According to the Child Welfare Information Gateway, the specific Michigan qualifications to adopt a child are few. In Michigan, you may meet the requirements to adopt if you are:
A husband and wife who wish to adopt jointly
Anyone who is married to the person who has legal custody of the child (in a stepparent adoption)
This means that Michigan has no specific adoption age limit, nor do you have to be married to adopt. However, there are a few adoption qualifications that aren’t specific to Michigan that Michigan families will have to follow. All families who wish to adopt must first complete a home study, which is essentially an assessment of your home and family performed by a social worker. Your home study professional will conduct the assessment in three different phases:
The documentation phase. This will require the gathering of background checks, financial records and medical records to show that you are financially and physically healthy enough to add to your family through adoption.
The home inspection. Your social worker will enter your home and ensure that all safety precautions have been taken for a child. He or she will point out any areas for possible improvement.
Interviews with each family member in the house. This is to ensure that everyone is feeling positive about and ready for adoption. Everyone needs to be on the same page before a child is brought into the home.
In addition to meeting Michigan’s adoption requirements and completing a home study, different adoption professionals may also have their own qualifications to adopt a child using their services. For more information about the adoption qualifications American Adoptions prefers its families to meet, call 1-800-ADOPTION.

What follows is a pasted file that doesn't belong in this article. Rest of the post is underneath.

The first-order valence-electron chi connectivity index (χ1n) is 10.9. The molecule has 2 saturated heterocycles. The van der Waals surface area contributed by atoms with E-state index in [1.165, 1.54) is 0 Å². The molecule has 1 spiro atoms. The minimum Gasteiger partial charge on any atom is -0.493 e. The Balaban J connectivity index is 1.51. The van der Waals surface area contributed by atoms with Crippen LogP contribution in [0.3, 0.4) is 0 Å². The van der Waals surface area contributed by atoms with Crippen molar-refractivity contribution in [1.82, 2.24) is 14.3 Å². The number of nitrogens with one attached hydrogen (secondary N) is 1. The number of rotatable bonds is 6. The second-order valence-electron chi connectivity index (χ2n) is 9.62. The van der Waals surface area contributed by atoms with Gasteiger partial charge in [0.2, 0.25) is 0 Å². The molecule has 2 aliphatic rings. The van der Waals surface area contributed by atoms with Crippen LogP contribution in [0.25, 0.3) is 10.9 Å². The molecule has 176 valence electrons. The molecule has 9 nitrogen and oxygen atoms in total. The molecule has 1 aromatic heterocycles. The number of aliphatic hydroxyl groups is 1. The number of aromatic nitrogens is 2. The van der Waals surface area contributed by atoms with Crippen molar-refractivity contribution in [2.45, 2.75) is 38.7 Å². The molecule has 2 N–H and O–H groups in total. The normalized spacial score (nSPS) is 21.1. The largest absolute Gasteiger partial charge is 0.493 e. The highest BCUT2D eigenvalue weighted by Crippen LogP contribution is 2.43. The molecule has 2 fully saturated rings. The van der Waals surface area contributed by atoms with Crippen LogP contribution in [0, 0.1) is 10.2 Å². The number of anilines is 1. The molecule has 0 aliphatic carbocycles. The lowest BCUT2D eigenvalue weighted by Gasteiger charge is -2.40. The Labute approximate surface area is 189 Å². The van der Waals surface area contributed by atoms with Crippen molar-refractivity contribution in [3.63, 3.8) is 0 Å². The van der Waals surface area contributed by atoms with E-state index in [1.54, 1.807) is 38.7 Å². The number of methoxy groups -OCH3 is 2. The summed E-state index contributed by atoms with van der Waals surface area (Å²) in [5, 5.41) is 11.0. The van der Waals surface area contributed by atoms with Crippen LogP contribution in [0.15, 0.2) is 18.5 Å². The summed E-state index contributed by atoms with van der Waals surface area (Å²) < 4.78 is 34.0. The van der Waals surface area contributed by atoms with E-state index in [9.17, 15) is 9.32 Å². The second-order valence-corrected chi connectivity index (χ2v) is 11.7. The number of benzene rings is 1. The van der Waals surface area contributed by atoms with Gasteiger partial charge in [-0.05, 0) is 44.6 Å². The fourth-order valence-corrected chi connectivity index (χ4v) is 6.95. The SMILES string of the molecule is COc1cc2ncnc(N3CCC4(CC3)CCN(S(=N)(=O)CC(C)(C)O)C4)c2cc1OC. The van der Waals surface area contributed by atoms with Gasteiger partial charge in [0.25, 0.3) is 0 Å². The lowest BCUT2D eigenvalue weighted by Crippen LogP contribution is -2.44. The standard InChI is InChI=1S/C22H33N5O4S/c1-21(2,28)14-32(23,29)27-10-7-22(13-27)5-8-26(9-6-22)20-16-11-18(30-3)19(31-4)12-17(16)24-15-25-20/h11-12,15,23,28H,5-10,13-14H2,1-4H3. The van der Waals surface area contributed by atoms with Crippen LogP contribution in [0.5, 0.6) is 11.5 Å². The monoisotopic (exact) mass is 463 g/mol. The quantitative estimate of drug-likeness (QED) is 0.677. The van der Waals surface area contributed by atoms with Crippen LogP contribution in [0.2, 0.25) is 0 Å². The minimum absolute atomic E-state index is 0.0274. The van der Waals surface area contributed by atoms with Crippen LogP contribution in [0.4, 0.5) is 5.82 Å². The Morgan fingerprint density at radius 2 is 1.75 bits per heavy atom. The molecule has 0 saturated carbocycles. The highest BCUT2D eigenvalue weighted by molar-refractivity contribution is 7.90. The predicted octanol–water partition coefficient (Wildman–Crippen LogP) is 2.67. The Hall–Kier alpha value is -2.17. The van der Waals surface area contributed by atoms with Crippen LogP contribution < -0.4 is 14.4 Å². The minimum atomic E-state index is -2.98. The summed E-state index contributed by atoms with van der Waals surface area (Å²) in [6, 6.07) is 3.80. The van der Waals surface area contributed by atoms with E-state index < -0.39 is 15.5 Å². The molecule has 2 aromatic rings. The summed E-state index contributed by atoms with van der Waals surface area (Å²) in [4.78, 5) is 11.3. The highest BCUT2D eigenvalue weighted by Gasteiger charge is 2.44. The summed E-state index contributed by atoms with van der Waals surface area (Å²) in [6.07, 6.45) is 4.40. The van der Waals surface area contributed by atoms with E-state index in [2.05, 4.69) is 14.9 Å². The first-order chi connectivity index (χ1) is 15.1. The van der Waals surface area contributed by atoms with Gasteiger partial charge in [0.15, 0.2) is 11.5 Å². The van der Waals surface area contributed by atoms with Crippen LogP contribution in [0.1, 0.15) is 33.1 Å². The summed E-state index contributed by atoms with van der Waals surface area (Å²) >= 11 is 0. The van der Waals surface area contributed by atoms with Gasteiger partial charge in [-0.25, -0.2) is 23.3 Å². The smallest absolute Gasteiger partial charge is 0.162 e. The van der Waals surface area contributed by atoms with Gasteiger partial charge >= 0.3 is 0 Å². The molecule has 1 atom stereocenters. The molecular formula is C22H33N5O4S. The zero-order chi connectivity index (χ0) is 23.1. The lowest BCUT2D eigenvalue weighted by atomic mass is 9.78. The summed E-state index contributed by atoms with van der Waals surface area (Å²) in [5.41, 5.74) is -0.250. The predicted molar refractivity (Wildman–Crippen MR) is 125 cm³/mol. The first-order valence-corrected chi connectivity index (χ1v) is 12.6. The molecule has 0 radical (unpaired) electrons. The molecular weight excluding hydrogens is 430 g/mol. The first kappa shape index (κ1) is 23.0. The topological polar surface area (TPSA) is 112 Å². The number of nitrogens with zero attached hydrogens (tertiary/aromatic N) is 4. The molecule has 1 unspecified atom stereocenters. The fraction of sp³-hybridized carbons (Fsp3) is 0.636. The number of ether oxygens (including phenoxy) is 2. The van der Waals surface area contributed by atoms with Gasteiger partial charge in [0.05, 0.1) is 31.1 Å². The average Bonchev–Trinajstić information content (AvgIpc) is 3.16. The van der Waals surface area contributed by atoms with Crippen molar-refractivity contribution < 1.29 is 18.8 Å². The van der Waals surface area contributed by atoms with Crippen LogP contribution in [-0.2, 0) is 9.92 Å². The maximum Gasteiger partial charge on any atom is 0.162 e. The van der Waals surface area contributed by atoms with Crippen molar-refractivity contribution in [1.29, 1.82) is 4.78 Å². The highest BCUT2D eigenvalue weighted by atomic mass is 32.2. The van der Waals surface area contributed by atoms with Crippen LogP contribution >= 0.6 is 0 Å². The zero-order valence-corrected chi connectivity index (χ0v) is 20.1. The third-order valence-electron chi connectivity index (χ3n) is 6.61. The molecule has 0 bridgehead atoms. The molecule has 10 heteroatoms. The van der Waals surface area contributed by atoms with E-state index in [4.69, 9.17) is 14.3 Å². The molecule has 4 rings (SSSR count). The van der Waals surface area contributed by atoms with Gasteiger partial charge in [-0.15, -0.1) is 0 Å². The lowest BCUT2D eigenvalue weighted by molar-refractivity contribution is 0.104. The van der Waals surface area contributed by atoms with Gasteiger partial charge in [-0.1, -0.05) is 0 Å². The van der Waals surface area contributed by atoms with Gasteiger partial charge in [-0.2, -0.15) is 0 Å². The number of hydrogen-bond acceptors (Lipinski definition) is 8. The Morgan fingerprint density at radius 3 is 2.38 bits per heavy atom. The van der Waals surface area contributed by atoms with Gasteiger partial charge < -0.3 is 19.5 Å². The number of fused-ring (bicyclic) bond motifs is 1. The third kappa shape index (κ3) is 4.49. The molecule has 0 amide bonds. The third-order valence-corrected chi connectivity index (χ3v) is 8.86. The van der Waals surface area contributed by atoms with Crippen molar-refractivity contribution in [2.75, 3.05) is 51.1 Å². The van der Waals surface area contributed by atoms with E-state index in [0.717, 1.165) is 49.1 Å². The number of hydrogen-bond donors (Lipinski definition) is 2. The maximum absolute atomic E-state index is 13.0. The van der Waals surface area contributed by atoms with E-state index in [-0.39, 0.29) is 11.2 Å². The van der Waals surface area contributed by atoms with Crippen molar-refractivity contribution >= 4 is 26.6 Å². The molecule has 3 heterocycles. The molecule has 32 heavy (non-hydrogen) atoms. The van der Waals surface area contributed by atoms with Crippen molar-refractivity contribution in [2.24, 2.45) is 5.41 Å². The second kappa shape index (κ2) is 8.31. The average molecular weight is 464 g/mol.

Occasionally, we receive questions about whether felons are able to adopt. There is no black and white answer to this question. Whether or not you will meet the requirements for adopting a child in Michigan depends largely on the nature of the felony. If it was a crime of a violent nature or one that involved a child, you will most likely not be approved to adopt. If, however, it was a non-violent crime and you can explain the circumstances to your social worker as well as what you’ve learned and how you’ve changed, you may still meet Michigan adoption qualifications.
A quick chat with a social worker will determine whether you meet Michigan’s legal adoption requirements, but it’s just as important that you are emotionally prepared for adoption. Before you can meet the emotional adoption qualifications, make sure you:
Have moved on from infertility, if this is something that you and your partner have struggled with
Have fully embraced the opportunity to grow your family through adoption
Are as enthusiastic about growing through adoption as you would have been to grow biologically
Come to terms with the fact that adopting a child will come with both emotional highs and emotional lows
Told the people closest to you about your adoption plan
Because private adoption and adoption from foster care are different, Michigan’s foster care system may have different adoption requirements. To adopt from foster care or to become a foster parent, you must:
Be at least 18 years old
Complete an application for a license
Complete background checks
Provide medical statements
Have a completed home study
Provide three references
Attend relevant training
If you meet Michigan’s adoption qualifications, either for foster care or for private adoption, congratulations! Adoption is a beautiful journey and a wonderful way to add to your family. For more information about adoption in Michigan, contact an American Adoptions social worker at 1-800-ADOPTION.
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